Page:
The U.S. Fish and Wildlife Service (USFWS) annually releases their waterfowl population survey in an attempt to prepare a species-by-species report on the estimated numbers of waterfowl in North America. Since Covid-19, the FWS hasn’t been able to perform this much-needed task, with the last being done in 2019–but after a two-year hiatus, they’re back.
Ducks Unlimited recently posted the waterfowl survey numbers and it’s not all good news. But before we think the worst, let’s remember that this survey isn’t exclusively for the duck-hunting community or the bird-watching community, but for everyone. It shows just how remarkable change in the wetlands of North America can be; it affects all of us.
In May and June of 2022 the USFWS and the Canadian Wildlife Service began aerial breeding surveys, which were done by airplane and helicopter, but also included thousands of volunteer ground survey men and women, without whom the survey would not be complete.
The Waterfowl Breeding Population and Habitat Survey (WBPHS) is conducted annually in May and June by the USFWS and their cohorts at the Canadian Wildlife Service. As best they can, these vaunted wildlife organizations provide breeding information of North American duck species as well as geese, coots, and swans.
Toasting the Health of Waterfowl
Since it’s not enough to look at the spring or the autumn skies to get a handle on waterfowl numbers, these vast surveys containing real data that can be used to glean the overall numbers of waterfowl from Mexico to Canada and beyond.
In the United States the process of establishing migratory bird hunting regulations for waterfowl is conducted annually. Once these numbers are established, biologists can determine which species have lower numbers, and which seem to be increasing their populations. This is why you see bag limits change from season to season, to give some species a rest while allowing for a greater take of others.
The long term averages of North America’s waterfowl habitat conditions and overall populations are down since the last survey in 2019, but many areas in the upper midwest had a good to excellent forecast during the May 2022 pond survey. In an ongoing data point, mallard numbers seem to be down both from the last survey and in their LTA, but it’s not all bad news.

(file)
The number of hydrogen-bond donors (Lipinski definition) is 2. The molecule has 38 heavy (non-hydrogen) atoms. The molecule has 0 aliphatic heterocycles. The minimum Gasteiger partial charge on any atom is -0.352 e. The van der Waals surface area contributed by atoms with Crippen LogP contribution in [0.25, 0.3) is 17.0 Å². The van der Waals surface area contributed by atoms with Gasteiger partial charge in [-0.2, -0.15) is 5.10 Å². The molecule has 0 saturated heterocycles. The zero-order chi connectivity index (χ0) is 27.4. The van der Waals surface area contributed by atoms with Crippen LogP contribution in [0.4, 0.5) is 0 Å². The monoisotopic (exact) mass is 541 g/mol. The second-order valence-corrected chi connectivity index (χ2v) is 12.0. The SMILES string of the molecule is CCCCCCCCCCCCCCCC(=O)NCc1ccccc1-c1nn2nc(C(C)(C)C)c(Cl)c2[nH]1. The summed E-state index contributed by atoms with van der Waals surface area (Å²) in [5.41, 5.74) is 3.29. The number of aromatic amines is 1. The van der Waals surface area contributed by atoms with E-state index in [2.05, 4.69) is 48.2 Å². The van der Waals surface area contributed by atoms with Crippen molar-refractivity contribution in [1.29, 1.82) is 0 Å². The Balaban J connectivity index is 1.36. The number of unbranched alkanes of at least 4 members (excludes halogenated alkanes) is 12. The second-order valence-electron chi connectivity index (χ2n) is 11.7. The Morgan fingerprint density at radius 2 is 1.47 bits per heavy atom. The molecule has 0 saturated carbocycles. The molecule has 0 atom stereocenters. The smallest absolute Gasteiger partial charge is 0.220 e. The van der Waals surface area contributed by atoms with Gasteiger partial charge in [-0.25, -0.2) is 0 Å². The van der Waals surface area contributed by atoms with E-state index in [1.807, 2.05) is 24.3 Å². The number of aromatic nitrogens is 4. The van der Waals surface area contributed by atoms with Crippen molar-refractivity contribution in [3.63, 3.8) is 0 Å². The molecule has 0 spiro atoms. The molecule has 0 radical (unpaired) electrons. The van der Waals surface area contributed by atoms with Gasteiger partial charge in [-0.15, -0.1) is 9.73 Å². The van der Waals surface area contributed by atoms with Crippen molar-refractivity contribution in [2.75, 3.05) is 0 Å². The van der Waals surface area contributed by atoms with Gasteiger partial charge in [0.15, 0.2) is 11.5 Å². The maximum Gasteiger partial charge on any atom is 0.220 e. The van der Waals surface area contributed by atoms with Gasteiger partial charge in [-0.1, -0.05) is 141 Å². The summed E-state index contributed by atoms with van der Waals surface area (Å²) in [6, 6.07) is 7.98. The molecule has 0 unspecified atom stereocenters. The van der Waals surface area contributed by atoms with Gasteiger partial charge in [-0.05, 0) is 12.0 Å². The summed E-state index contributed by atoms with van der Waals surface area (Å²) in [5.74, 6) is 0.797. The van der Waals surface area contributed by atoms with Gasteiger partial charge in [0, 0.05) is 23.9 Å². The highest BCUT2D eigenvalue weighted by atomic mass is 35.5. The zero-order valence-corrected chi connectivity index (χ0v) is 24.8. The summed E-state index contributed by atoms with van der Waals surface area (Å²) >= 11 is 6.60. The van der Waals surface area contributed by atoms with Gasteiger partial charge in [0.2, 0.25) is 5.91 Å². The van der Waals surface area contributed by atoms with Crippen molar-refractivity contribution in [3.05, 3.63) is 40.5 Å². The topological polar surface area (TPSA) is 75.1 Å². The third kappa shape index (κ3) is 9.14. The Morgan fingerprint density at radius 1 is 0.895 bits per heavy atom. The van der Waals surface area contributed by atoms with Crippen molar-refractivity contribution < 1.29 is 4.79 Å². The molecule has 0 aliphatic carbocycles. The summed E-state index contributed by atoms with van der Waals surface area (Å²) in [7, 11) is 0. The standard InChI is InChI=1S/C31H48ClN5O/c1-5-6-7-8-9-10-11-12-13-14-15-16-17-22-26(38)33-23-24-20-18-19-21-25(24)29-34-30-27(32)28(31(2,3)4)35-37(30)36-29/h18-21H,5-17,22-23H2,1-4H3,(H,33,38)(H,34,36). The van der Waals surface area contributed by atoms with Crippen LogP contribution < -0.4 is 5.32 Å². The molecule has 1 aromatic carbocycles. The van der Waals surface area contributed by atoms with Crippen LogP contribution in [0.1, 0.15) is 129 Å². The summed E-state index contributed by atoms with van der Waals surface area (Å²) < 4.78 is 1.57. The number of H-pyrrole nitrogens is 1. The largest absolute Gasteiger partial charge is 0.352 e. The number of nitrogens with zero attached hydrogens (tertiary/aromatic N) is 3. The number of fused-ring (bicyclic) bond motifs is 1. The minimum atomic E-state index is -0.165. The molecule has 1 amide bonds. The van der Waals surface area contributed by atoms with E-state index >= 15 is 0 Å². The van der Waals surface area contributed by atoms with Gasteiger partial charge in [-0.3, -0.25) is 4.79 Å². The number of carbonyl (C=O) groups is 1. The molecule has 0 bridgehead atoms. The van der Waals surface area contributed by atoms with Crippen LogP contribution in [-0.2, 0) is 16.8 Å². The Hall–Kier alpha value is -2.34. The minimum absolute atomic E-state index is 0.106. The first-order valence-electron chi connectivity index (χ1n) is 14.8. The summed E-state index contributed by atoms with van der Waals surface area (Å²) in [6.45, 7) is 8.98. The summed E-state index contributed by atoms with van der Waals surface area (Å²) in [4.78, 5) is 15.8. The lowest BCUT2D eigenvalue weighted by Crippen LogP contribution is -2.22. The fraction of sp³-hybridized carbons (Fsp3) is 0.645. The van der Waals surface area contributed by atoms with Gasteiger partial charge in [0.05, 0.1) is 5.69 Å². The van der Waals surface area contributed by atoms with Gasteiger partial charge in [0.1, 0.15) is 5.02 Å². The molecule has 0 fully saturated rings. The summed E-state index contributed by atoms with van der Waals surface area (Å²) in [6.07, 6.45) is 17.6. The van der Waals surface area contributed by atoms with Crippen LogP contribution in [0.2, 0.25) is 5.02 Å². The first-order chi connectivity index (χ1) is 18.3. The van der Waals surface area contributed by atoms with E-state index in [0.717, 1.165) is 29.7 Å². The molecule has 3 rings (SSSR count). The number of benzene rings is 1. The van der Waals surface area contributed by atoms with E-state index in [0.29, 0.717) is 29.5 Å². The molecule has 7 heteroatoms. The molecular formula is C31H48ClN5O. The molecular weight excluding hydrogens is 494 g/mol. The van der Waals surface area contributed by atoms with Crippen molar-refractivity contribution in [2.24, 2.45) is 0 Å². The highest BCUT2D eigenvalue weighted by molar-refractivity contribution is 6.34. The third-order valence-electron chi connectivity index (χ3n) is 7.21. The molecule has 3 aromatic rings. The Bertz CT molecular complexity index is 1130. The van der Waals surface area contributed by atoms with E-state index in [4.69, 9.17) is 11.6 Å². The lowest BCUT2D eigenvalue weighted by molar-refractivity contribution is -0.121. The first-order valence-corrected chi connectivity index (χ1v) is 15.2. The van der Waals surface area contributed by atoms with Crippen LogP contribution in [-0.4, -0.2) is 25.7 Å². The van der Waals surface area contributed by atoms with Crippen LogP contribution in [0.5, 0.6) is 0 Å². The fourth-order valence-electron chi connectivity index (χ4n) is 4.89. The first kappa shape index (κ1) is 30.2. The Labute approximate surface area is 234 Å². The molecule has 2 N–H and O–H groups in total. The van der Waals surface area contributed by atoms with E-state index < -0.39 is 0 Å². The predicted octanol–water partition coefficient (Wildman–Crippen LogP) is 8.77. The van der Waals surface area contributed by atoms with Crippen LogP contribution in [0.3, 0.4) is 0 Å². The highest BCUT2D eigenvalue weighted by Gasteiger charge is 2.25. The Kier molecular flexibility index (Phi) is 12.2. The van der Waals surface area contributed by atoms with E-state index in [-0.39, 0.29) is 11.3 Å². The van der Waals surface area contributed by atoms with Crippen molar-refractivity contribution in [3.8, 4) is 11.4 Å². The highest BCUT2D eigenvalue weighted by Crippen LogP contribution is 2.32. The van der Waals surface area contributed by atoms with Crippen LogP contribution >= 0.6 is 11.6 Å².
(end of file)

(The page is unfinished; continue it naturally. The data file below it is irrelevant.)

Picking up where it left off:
Two favorites of the waterfowling community have shown great progress; both the redhead and one of our most treasured species, the blue winged teal are up in overall population and from their long term averages. Not only that, but the LTAs of both gadwall and northern shovelers are up.
The downside is that one of the most beloved puddle ducks–the northern pintail–has decreased in numbers.
Precipitation during late winter and spring helped high pond counts across the eastern prairies, but it still couldn’t counter the effects that multiple years of drought in those areas had on waterfowl production. Between agriculture, home building, and population growth, our wetlands continue to dwindle and the lack of rain and snow is evident.
Waterfowl are considered by some to be the canary-in-a-coal-mine when it comes to our water supply and health, making them a great indicator of how extensive the effects of droughts can be. Thanks to surveyors, scientists can put together the good and the bad to make sense of it all, and that’s a very welcome thing for everyone. Waterfowl can tell us all of this information in a nutshell just by leading their normal lives. They migrate, breed, rear their young, and then migrate again. If any of these things have become difficult for them, it will show in the numbers, giving us good reason to take a closer look.
Where Waterfowl Hunting Stands
Migratory bird hunting regulations vary, as do daily bag limits. Daily bag limits for ducks are more liberal in the Pacific Flyway and become somewhat more restrictive as you move east across the flyway system. This is all based on survey numbers since some areas have special regulations and some (most) areas have split seasons to give migrating birds a “break” during their long journey.
The survey is the reason why we also see limits on the take of hens and drakes. In the case of Canada geese, so many of these birds have begun to overwinter in their summering areas that many jurisdictions have begun to allow early and late seasons with much higher bag limits to alleviate nuisance birds.
The good news is that the numbers reported in the eastern survey area are up almost across the board, which gives both those creating the regulations and those abiding by them a great place to start. While it is unlikely that one good report will cause an upsurge in bag limits, it does give the waterfowl hunting community something to smile about, including the hope that waterfowl population numbers will continue to climb.